This research integrated sociological, public health and political economic approaches to analyse the diverse cultural, medical, economic and institutional factors that determine how three pharmaceuticals - oxytocin, rifampicin, fluoxetine - reach their end users in South Asia. The research also aimed to assist the development of effective interventions to improve MDG and other health outcomes and thereby contribute to poverty-reduction strategies, especially in relation to maternal and child health, infectious diseases and mental health. We innovatively combined detailed ethnographic interviews, semi-structured qualitative interviews with key opinion leaders and shapers, organisational analysis and secondary data sources using government statistics and pharmaceutical industry data.
Our main findings show how complex pharmaceuticals' supply chains in South Asia create continuing difficulties for the Governments of Nepal and India in regulating how pharmaceuticals reach consumers in ways that minimise both high prices and excessive and inappropriate consumption. Our case studies - including disputes over 'ethical practice' in Nepal, 'floating prescriptions' of psychiatric drugs, and controversies over the accessibility of uterotonic drugs - have illuminated some key areas of concern in governmental failures to regulate producers, suppliers, retailers and prescribers. Further, through analysing the available evidence of 'best practice' with respect to our three selected drugs, we have shown how little is reliably known about the 'global burden of disease' in respect of depression, about the most appropriate methods of delivering anti-TB drugs, and about the use of uterotonics to augment labour and prevent/arrest post-partum haemorrhage - not only in South Asia but elsewhere as well.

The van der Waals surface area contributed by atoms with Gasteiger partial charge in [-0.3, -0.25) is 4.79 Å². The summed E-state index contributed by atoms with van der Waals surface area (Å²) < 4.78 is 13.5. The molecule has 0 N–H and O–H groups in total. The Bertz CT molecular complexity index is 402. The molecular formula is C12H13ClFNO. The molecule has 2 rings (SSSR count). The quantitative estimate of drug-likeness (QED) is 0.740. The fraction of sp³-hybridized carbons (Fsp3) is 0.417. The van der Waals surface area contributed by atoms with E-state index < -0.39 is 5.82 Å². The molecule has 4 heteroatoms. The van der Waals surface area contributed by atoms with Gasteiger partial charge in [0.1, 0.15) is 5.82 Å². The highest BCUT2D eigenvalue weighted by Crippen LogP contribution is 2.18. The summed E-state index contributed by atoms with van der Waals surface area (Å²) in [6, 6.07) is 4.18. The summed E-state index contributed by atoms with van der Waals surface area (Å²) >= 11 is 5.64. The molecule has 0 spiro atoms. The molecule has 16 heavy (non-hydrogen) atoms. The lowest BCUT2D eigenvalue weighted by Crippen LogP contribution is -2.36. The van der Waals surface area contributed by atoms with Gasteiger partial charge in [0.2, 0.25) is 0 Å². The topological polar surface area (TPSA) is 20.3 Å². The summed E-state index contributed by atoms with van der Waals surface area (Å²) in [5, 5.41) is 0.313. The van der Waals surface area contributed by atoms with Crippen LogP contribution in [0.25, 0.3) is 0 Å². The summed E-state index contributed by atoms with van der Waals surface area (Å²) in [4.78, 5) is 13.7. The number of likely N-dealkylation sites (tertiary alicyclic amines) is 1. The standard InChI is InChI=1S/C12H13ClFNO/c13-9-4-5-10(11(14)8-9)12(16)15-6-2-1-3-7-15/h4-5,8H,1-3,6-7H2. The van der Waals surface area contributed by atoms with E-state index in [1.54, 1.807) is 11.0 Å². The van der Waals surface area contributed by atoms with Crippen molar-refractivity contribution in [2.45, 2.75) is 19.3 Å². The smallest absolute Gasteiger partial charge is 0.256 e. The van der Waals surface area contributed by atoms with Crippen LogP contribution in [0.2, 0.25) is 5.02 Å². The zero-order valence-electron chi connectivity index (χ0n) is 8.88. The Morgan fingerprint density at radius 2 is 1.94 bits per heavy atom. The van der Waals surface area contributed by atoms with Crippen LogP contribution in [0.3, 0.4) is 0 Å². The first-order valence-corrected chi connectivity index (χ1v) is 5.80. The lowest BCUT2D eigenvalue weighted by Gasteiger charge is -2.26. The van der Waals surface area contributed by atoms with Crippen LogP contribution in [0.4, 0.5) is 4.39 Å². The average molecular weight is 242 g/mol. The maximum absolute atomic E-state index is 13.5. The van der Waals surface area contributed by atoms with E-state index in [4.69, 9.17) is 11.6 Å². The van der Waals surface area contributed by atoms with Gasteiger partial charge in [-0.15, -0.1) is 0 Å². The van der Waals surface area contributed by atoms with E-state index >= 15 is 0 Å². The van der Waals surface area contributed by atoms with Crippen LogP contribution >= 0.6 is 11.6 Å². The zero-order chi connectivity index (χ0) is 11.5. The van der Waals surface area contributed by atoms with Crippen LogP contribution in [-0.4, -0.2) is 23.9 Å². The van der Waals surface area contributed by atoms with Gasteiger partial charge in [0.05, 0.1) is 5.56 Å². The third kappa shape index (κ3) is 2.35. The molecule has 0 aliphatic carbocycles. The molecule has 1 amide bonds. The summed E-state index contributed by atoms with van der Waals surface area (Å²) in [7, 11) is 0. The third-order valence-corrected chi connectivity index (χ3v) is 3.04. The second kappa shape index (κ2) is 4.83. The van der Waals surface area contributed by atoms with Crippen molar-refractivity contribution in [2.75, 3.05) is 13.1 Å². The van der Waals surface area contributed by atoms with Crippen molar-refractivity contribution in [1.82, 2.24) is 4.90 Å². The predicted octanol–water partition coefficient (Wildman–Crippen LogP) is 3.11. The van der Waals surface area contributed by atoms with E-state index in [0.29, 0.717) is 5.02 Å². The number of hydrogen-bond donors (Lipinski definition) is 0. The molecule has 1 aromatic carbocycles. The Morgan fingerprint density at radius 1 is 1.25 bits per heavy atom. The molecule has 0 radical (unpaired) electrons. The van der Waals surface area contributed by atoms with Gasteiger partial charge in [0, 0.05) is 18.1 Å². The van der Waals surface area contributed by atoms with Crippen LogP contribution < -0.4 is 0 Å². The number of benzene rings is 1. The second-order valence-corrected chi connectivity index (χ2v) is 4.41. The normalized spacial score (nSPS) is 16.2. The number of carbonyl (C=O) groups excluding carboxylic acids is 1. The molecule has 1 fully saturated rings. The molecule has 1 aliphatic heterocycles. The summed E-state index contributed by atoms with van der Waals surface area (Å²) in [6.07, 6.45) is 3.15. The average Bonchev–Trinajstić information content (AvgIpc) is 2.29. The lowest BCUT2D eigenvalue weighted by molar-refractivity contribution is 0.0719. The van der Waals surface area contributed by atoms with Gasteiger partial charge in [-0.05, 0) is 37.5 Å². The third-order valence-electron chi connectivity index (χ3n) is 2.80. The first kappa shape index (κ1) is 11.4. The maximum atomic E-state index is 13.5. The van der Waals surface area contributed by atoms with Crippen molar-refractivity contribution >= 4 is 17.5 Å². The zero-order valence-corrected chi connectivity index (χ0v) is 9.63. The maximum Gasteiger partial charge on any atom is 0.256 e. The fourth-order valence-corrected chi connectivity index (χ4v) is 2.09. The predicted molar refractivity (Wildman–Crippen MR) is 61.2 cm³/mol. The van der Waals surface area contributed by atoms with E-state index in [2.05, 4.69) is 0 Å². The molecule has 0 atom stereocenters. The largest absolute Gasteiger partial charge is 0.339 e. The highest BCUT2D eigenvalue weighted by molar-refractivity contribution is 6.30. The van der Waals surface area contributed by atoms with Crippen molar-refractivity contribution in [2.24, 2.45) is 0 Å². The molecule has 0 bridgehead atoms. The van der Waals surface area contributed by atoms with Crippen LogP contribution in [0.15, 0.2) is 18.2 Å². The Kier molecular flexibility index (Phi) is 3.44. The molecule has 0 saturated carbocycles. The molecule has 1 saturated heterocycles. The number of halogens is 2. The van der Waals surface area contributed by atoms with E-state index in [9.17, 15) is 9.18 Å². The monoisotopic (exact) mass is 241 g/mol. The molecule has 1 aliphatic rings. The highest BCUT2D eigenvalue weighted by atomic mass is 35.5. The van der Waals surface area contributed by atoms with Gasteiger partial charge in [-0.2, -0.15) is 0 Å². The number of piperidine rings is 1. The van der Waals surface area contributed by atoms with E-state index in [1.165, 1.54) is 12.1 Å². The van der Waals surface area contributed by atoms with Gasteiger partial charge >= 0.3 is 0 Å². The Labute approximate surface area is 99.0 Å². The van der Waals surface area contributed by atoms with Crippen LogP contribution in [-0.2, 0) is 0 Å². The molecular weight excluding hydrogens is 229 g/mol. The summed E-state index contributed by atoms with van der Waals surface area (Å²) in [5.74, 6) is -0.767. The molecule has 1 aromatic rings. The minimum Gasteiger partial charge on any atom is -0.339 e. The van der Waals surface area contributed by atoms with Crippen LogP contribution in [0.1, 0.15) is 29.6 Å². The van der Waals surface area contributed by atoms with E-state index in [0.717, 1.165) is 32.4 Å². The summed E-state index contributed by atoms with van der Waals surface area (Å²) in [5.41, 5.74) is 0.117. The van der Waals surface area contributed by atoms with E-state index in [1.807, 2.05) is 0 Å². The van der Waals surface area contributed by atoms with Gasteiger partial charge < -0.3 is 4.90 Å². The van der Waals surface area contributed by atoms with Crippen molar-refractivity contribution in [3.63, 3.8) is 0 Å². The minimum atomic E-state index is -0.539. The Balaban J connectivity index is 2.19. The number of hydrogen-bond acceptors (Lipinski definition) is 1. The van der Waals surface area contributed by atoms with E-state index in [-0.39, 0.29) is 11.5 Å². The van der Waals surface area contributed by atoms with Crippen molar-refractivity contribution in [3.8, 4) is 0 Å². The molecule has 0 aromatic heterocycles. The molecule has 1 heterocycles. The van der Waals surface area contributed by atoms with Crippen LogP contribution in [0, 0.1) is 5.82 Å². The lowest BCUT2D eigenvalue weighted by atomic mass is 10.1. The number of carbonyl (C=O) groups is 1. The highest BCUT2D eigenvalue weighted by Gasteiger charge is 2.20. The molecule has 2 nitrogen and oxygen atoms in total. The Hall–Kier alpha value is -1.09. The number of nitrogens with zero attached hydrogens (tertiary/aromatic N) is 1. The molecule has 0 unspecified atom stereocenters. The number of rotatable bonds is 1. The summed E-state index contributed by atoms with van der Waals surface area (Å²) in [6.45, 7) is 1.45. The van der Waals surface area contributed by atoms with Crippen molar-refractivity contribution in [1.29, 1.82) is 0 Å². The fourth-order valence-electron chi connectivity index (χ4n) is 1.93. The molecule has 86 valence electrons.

ESRC, Swindon, 8 pp.